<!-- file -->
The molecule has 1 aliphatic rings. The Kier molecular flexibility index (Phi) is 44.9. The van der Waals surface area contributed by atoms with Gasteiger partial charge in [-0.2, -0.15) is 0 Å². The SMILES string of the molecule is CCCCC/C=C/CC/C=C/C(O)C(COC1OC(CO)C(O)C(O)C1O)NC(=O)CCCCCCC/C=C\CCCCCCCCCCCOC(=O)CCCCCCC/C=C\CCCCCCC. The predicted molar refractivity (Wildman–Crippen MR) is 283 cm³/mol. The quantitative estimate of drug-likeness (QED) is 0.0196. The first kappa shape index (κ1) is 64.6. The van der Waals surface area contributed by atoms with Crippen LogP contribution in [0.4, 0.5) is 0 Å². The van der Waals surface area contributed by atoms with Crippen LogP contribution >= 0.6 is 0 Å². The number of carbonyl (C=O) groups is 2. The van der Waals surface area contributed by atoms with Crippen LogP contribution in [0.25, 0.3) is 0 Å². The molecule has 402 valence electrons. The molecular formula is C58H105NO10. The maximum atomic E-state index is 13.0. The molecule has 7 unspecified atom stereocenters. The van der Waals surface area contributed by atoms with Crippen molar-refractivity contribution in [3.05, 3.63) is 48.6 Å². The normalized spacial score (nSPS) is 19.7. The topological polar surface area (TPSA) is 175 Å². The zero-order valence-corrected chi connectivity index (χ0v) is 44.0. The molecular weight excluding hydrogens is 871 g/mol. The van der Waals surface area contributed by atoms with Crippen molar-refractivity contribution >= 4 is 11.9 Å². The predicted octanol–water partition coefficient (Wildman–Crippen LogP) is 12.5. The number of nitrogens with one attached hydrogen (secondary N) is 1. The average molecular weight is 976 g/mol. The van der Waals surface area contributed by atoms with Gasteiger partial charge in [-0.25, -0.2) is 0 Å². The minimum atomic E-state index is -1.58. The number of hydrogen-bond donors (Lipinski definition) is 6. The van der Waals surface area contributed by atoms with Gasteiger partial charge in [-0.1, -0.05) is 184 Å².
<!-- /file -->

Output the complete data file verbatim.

The molecule has 1 aliphatic rings. The Kier molecular flexibility index (Phi) is 44.9. The van der Waals surface area contributed by atoms with Gasteiger partial charge in [-0.2, -0.15) is 0 Å². The SMILES string of the molecule is CCCCC/C=C/CC/C=C/C(O)C(COC1OC(CO)C(O)C(O)C1O)NC(=O)CCCCCCC/C=C\CCCCCCCCCCCOC(=O)CCCCCCC/C=C\CCCCCCC. The predicted molar refractivity (Wildman–Crippen MR) is 283 cm³/mol. The quantitative estimate of drug-likeness (QED) is 0.0196. The first kappa shape index (κ1) is 64.6. The van der Waals surface area contributed by atoms with Crippen LogP contribution in [0.4, 0.5) is 0 Å². The van der Waals surface area contributed by atoms with Crippen LogP contribution >= 0.6 is 0 Å². The number of carbonyl (C=O) groups is 2. The van der Waals surface area contributed by atoms with Crippen LogP contribution in [0.25, 0.3) is 0 Å². The molecule has 402 valence electrons. The molecular formula is C58H105NO10. The maximum atomic E-state index is 13.0. The molecule has 7 unspecified atom stereocenters. The van der Waals surface area contributed by atoms with Crippen molar-refractivity contribution in [3.05, 3.63) is 48.6 Å². The normalized spacial score (nSPS) is 19.7. The topological polar surface area (TPSA) is 175 Å². The zero-order valence-corrected chi connectivity index (χ0v) is 44.0. The molecular weight excluding hydrogens is 871 g/mol. The van der Waals surface area contributed by atoms with Crippen molar-refractivity contribution >= 4 is 11.9 Å². The predicted octanol–water partition coefficient (Wildman–Crippen LogP) is 12.5. The number of nitrogens with one attached hydrogen (secondary N) is 1. The average molecular weight is 976 g/mol. The van der Waals surface area contributed by atoms with Gasteiger partial charge in [-0.25, -0.2) is 0 Å². The minimum atomic E-state index is -1.58. The number of hydrogen-bond donors (Lipinski definition) is 6. The van der Waals surface area contributed by atoms with Gasteiger partial charge in [-0.1, -0.05) is 184 Å².